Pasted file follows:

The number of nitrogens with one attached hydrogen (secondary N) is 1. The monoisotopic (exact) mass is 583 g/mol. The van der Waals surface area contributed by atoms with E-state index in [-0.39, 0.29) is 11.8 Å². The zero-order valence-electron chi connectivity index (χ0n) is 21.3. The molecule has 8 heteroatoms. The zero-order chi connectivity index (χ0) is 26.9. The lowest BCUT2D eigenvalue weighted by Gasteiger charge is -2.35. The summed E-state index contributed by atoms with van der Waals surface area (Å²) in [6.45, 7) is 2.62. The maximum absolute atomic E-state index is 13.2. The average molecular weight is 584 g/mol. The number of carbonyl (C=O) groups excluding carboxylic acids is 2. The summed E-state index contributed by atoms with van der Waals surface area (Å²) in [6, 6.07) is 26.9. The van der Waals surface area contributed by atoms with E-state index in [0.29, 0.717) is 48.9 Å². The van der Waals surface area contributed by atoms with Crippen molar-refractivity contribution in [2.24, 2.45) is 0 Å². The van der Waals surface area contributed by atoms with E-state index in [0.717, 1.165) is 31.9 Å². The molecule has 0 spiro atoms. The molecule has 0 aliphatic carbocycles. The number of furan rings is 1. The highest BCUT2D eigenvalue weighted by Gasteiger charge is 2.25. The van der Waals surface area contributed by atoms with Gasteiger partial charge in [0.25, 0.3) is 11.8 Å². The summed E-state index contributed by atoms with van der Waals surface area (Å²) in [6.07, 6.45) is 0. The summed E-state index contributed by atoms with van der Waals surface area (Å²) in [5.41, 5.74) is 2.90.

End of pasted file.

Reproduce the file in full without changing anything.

The number of nitrogens with one attached hydrogen (secondary N) is 1. The monoisotopic (exact) mass is 583 g/mol. The van der Waals surface area contributed by atoms with E-state index in [-0.39, 0.29) is 11.8 Å². The zero-order valence-electron chi connectivity index (χ0n) is 21.3. The molecule has 8 heteroatoms. The zero-order chi connectivity index (χ0) is 26.9. The lowest BCUT2D eigenvalue weighted by Gasteiger charge is -2.35. The summed E-state index contributed by atoms with van der Waals surface area (Å²) in [6.45, 7) is 2.62. The maximum absolute atomic E-state index is 13.2. The average molecular weight is 584 g/mol. The number of carbonyl (C=O) groups excluding carboxylic acids is 2. The summed E-state index contributed by atoms with van der Waals surface area (Å²) in [6, 6.07) is 26.9. The van der Waals surface area contributed by atoms with E-state index in [0.29, 0.717) is 48.9 Å². The van der Waals surface area contributed by atoms with Crippen molar-refractivity contribution in [2.24, 2.45) is 0 Å². The van der Waals surface area contributed by atoms with E-state index in [0.717, 1.165) is 31.9 Å². The molecule has 0 spiro atoms. The molecule has 0 aliphatic carbocycles. The number of furan rings is 1. The highest BCUT2D eigenvalue weighted by Gasteiger charge is 2.25. The van der Waals surface area contributed by atoms with Gasteiger partial charge in [0.25, 0.3) is 11.8 Å². The summed E-state index contributed by atoms with van der Waals surface area (Å²) in [6.07, 6.45) is 0. The summed E-state index contributed by atoms with van der Waals surface area (Å²) in [5.41, 5.74) is 2.90.